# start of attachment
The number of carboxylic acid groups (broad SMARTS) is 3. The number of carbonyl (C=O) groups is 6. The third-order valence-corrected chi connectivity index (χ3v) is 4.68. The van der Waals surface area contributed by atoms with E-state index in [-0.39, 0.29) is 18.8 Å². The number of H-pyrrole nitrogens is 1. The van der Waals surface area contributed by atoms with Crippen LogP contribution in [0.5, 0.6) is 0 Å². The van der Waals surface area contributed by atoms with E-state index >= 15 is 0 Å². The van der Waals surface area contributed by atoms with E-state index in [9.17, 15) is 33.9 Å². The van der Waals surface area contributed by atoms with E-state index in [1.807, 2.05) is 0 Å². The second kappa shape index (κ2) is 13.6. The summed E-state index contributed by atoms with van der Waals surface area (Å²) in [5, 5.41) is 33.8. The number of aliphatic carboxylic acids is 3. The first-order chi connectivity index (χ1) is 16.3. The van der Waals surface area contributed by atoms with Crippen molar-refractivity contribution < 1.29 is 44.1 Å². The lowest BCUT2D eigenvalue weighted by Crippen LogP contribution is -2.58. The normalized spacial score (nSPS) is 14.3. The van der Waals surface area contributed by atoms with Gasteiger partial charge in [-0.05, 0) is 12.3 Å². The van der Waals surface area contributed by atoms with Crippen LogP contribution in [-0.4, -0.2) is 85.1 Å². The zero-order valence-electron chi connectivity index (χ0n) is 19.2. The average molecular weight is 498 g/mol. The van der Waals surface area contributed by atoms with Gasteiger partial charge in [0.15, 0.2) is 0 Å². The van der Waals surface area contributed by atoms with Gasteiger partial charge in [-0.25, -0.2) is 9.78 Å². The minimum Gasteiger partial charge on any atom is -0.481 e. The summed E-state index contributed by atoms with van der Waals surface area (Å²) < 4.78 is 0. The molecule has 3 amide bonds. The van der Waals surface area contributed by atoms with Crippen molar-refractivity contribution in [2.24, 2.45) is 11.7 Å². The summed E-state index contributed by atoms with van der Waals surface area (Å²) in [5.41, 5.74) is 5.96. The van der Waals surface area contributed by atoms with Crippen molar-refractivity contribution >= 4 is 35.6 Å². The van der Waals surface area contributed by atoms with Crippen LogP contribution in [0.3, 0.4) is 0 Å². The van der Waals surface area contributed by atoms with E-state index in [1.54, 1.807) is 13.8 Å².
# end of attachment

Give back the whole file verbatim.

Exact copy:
The number of carboxylic acid groups (broad SMARTS) is 3. The number of carbonyl (C=O) groups is 6. The third-order valence-corrected chi connectivity index (χ3v) is 4.68. The van der Waals surface area contributed by atoms with E-state index in [-0.39, 0.29) is 18.8 Å². The number of H-pyrrole nitrogens is 1. The van der Waals surface area contributed by atoms with Crippen LogP contribution in [0.5, 0.6) is 0 Å². The van der Waals surface area contributed by atoms with E-state index >= 15 is 0 Å². The van der Waals surface area contributed by atoms with E-state index in [9.17, 15) is 33.9 Å². The van der Waals surface area contributed by atoms with E-state index in [1.807, 2.05) is 0 Å². The second kappa shape index (κ2) is 13.6. The summed E-state index contributed by atoms with van der Waals surface area (Å²) in [5, 5.41) is 33.8. The number of aliphatic carboxylic acids is 3. The first-order chi connectivity index (χ1) is 16.3. The van der Waals surface area contributed by atoms with Crippen molar-refractivity contribution < 1.29 is 44.1 Å². The lowest BCUT2D eigenvalue weighted by Crippen LogP contribution is -2.58. The normalized spacial score (nSPS) is 14.3. The van der Waals surface area contributed by atoms with Gasteiger partial charge in [-0.05, 0) is 12.3 Å². The van der Waals surface area contributed by atoms with Crippen LogP contribution in [-0.4, -0.2) is 85.1 Å². The zero-order valence-electron chi connectivity index (χ0n) is 19.2. The average molecular weight is 498 g/mol. The van der Waals surface area contributed by atoms with Gasteiger partial charge in [0.15, 0.2) is 0 Å². The van der Waals surface area contributed by atoms with Gasteiger partial charge in [-0.25, -0.2) is 9.78 Å². The minimum Gasteiger partial charge on any atom is -0.481 e. The summed E-state index contributed by atoms with van der Waals surface area (Å²) < 4.78 is 0. The molecule has 3 amide bonds. The van der Waals surface area contributed by atoms with Crippen molar-refractivity contribution in [2.24, 2.45) is 11.7 Å². The summed E-state index contributed by atoms with van der Waals surface area (Å²) in [5.41, 5.74) is 5.96. The van der Waals surface area contributed by atoms with Crippen molar-refractivity contribution >= 4 is 35.6 Å². The van der Waals surface area contributed by atoms with Crippen LogP contribution in [0.3, 0.4) is 0 Å². The van der Waals surface area contributed by atoms with E-state index in [1.54, 1.807) is 13.8 Å².